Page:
Thus the international data support the estimate of poverty’s effects on test scores that we have obtained from studying internal US test data. In fact, the 2012 PISA data provides a similar estimate to what was found in the Coleman report of the 1960s. The historical record, therefore, tells us that if we want to fix schools that are not now performing well on achievement tests, we might do well to work on the out-of-school factors that influence educational achievement, and not put all our efforts into trying to improve inside-of-the school factors, as the President and Secretary of Education continue to do. Our elected officials and numerous misguided individuals and corporations keep failing to interpret the extant data in a credible way.

 

To those who say “poverty is no excuse,” I would then ask how they account for poverty’s potency in explaining so much of the variance in achievement test scores in the USA and elsewhere? Indeed, poverty may not be an excuse for poor performance, but it sure is a quite reasonable hypothesis about the origins of student, school, and school district differences in achievement test scores. And, of course, it may not be poverty per se that is the causal factor in the low achievement seen on so many different tests. Rather, it may be poverty’s sequelae that is the culprit. That is, the wealth of families determines such things as housing, and it is housing that determines the types of neighbors one has, the mental health and crime rates in your neighborhood, the availability of role models for children, the number of moves a family makes while children are young, the stability of family relationships, low birth weight, teen pregnancy rates, Otitus Media rates in childhood, and so forth. Discussing “poverty” and “achievement” is a simple way of expressing the relationships we find between dozens of the sequelae associated with poverty and the many forms of achievement valued by our society.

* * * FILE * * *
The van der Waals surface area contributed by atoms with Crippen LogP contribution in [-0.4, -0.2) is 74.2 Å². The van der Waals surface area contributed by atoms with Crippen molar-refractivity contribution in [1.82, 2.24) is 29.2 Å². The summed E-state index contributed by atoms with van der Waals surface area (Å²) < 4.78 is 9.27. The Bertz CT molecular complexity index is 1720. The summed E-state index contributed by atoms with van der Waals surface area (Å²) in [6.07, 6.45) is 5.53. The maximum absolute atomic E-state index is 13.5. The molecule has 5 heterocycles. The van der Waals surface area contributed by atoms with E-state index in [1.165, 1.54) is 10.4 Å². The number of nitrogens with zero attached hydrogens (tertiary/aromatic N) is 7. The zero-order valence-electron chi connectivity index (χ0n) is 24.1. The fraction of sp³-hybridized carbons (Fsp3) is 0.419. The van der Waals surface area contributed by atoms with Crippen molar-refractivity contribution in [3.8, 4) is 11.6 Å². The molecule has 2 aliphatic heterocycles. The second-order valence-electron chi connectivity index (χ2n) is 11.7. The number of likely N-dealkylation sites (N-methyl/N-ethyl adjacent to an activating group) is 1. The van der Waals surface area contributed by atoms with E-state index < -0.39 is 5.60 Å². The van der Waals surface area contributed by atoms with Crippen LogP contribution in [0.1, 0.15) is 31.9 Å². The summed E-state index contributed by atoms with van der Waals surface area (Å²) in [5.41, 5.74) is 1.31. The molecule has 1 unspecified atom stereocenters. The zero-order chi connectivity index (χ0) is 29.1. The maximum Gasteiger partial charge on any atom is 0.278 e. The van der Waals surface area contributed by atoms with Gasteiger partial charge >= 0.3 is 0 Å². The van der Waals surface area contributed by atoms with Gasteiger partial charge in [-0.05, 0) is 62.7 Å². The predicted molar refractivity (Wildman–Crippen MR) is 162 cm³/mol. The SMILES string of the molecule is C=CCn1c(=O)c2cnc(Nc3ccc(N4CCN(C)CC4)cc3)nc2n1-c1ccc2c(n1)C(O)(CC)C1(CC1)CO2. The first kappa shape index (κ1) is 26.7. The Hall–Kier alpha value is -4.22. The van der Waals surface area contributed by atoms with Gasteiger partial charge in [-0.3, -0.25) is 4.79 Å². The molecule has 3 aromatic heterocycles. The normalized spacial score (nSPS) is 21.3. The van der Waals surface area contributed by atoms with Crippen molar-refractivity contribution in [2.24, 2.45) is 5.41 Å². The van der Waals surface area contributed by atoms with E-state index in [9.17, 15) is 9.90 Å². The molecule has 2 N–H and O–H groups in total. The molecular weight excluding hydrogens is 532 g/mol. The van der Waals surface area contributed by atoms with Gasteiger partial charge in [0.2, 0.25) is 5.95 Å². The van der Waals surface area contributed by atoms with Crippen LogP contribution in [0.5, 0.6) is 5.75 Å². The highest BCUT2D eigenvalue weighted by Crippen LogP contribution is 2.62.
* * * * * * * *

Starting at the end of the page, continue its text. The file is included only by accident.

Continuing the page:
PISA provides still more evidence that poverty is a strong factor in shaping students’ lives, supporting the contention that it is really quite common for demography to determine destiny. PISA looked at “resilient students,” those who are in the bottom quartile of the social class distribution, but in the top quartile in the achievement test distribution. These are 15-year-olds who seem to beak the shackles imposed by family and neighborhood poverty. In the USA, about 6% of the children do that. So 94% of youth born into or raised in that lower quartile of family culture and resources do not make it into the top quartile of school achievers. Admittedly, poverty is hard to overcome in most countries. But why is it that Belgium, Canada, Finland, Turkey, and Portugal, among many others, produce at least 40% more “resilient kids” than do we? Could it be because the class lines are more hardened here in the USA? Whatever the cause, given these data, the mantra that “Poverty is no Excuse” seems weak, and easily countered by the more rational statement that comes directly from the PISA data, namely, that family poverty and its sequelae severely limit the life chances of most children in the lower quartiles, quintiles, and deciles on measures of social class standing.